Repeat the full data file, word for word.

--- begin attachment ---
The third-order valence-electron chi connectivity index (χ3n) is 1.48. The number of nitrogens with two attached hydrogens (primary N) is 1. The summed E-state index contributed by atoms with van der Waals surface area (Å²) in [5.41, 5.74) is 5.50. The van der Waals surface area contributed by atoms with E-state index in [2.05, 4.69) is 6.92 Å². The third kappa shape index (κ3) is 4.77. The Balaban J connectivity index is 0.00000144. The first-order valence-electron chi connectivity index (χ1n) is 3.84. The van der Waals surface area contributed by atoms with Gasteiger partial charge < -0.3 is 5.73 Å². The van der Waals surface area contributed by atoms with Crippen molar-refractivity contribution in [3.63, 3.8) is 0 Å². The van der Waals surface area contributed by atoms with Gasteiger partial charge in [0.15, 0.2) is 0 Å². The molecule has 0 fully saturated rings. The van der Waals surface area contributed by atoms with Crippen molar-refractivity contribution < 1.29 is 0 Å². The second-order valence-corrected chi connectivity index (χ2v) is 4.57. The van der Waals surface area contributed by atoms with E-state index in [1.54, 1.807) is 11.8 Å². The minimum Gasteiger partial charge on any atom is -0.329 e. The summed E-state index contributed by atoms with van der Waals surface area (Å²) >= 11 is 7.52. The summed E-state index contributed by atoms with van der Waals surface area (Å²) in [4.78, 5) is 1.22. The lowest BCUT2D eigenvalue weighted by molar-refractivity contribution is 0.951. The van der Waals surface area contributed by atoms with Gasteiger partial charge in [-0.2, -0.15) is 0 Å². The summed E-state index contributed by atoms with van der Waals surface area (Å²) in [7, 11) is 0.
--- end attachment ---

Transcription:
The third-order valence-electron chi connectivity index (χ3n) is 1.48. The number of nitrogens with two attached hydrogens (primary N) is 1. The summed E-state index contributed by atoms with van der Waals surface area (Å²) in [5.41, 5.74) is 5.50. The van der Waals surface area contributed by atoms with E-state index in [2.05, 4.69) is 6.92 Å². The third kappa shape index (κ3) is 4.77. The Balaban J connectivity index is 0.00000144. The first-order valence-electron chi connectivity index (χ1n) is 3.84. The van der Waals surface area contributed by atoms with Gasteiger partial charge < -0.3 is 5.73 Å². The van der Waals surface area contributed by atoms with Crippen molar-refractivity contribution in [3.63, 3.8) is 0 Å². The van der Waals surface area contributed by atoms with Gasteiger partial charge in [0.15, 0.2) is 0 Å². The molecule has 0 fully saturated rings. The van der Waals surface area contributed by atoms with Crippen molar-refractivity contribution < 1.29 is 0 Å². The second-order valence-corrected chi connectivity index (χ2v) is 4.57. The van der Waals surface area contributed by atoms with E-state index in [1.54, 1.807) is 11.8 Å². The minimum Gasteiger partial charge on any atom is -0.329 e. The summed E-state index contributed by atoms with van der Waals surface area (Å²) >= 11 is 7.52. The summed E-state index contributed by atoms with van der Waals surface area (Å²) in [4.78, 5) is 1.22. The lowest BCUT2D eigenvalue weighted by molar-refractivity contribution is 0.951. The van der Waals surface area contributed by atoms with Gasteiger partial charge in [-0.2, -0.15) is 0 Å². The summed E-state index contributed by atoms with van der Waals surface area (Å²) in [7, 11) is 0.